Michigan Is Turning To Renewables For Power

The population of the state of Michigan is estimated to be 10.04 million people[1]. In April 2020, utilities used natural gas (38.5%), nuclear energy (33.5%), coal (14.8%) and renewable energy (13.2%) to generate electricity in the state[2]. Wind, hydropower, and biomass are the primary sources of renewable energy in Michigan.

Michigan’s reliance on expensive nuclear power contributes to state’s high electricity costs. In April 2020, the average cost of residential electricity in Michigan was 16.14¢ per kWh, which is the 11th most expensive state in the nation. The average price of electricity in the United States is 13.28 ¢ per kWh.

In December 2016, Michigan increased the renewable energy standard (RES) from 10% to 15% of electricity sales by 2021. The state has also implemented financial incentive programs, including grants, loans, and tax incentives for renewable energy projects like wind and solar.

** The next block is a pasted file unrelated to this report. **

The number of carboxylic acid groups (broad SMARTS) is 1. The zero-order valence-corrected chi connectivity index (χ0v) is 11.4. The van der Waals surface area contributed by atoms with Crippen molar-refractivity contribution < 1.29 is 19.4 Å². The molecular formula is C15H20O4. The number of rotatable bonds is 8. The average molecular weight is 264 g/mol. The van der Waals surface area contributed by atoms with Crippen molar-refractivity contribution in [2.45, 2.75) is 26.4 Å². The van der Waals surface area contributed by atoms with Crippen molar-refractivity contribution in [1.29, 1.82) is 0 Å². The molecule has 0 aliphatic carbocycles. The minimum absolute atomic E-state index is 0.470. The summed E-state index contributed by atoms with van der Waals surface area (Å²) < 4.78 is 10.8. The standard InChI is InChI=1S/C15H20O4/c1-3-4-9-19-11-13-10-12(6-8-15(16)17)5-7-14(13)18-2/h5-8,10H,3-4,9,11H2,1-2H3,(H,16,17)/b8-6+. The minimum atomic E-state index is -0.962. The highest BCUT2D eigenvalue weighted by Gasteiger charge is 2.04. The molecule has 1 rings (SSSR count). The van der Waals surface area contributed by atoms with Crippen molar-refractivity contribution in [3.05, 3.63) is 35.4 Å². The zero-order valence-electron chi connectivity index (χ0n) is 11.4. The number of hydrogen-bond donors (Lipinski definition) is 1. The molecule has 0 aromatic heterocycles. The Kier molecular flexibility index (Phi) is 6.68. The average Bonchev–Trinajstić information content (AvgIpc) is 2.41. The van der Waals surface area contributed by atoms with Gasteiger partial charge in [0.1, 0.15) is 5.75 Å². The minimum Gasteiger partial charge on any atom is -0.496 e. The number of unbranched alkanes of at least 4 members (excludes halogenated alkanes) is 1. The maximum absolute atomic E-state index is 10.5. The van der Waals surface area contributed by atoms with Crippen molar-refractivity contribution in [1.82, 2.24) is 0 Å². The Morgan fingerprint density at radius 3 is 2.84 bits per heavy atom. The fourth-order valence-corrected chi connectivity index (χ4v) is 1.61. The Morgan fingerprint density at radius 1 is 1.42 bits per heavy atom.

Utilities in Michigan have been closing coal-fired power plants due to economic and environmental concerns. Michigan utility, Consumer Energy close the last coal-fired power plant on Saginaw Bay, Michigan by 2013. The utility intends to close all coal-fired power plants by 2040.

Consumer Energy has signed a power purchase agreement from two solar parks, which are currently being built by renewable energy company, Geronimo Energy. The two solar parks, Bingham Solar and Temperance Solar will have a total capacity of 40 MW.

Bingham Solar is located approximately 20 miles north of the state capital, Lansing, Michigan. Temperance Solar is located approximately 35 miles southwest of the city of Detroit, Michigan. The two solar parks are scheduled to be completed by year-end 2020.

Utilities across America are closing coal-fired power plants and turning to clean, renewable energy. The cost to electricity from onshore wind and solar is significantly cheaper than coal. Utilities in Michigan and across the country have found the reasons to move from fossil fuels to renewable energy compelling.

Jack Kerfoot

Website – “Our Energy Conundrum”


[1] Worldpopulationreview.com

[2] U.S. Energy Information Agency, www.eia.gov

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